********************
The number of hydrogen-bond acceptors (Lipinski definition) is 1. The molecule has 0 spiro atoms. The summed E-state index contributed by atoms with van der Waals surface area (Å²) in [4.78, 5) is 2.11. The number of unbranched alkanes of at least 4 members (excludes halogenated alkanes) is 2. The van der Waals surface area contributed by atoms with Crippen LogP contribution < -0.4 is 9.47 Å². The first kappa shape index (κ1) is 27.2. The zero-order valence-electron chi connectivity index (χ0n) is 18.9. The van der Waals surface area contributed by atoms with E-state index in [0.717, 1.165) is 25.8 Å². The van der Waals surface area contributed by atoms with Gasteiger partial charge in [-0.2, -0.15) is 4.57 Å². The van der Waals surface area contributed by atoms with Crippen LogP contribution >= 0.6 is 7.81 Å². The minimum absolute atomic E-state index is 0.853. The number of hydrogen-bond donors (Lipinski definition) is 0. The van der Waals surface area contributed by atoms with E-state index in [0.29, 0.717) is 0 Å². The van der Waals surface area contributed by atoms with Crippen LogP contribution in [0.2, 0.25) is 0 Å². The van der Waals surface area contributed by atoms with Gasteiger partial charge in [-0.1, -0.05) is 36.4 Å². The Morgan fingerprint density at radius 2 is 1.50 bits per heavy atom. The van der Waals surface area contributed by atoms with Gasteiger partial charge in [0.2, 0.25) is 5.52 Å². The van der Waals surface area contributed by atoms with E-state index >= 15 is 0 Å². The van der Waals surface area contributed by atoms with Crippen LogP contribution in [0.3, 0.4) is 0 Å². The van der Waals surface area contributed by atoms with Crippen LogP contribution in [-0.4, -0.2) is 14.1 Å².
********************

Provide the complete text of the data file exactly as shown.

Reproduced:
The number of hydrogen-bond acceptors (Lipinski definition) is 1. The molecule has 0 spiro atoms. The summed E-state index contributed by atoms with van der Waals surface area (Å²) in [4.78, 5) is 2.11. The number of unbranched alkanes of at least 4 members (excludes halogenated alkanes) is 2. The van der Waals surface area contributed by atoms with Crippen LogP contribution < -0.4 is 9.47 Å². The first kappa shape index (κ1) is 27.2. The zero-order valence-electron chi connectivity index (χ0n) is 18.9. The van der Waals surface area contributed by atoms with E-state index in [0.717, 1.165) is 25.8 Å². The van der Waals surface area contributed by atoms with Gasteiger partial charge in [-0.2, -0.15) is 4.57 Å². The van der Waals surface area contributed by atoms with Crippen LogP contribution >= 0.6 is 7.81 Å². The minimum absolute atomic E-state index is 0.853. The number of hydrogen-bond donors (Lipinski definition) is 0. The van der Waals surface area contributed by atoms with E-state index in [0.29, 0.717) is 0 Å². The van der Waals surface area contributed by atoms with Crippen LogP contribution in [0.2, 0.25) is 0 Å². The van der Waals surface area contributed by atoms with Gasteiger partial charge in [-0.1, -0.05) is 36.4 Å². The Morgan fingerprint density at radius 2 is 1.50 bits per heavy atom. The van der Waals surface area contributed by atoms with Gasteiger partial charge in [0.2, 0.25) is 5.52 Å². The van der Waals surface area contributed by atoms with E-state index >= 15 is 0 Å². The van der Waals surface area contributed by atoms with Crippen LogP contribution in [0.3, 0.4) is 0 Å². The van der Waals surface area contributed by atoms with Crippen LogP contribution in [-0.4, -0.2) is 14.1 Å².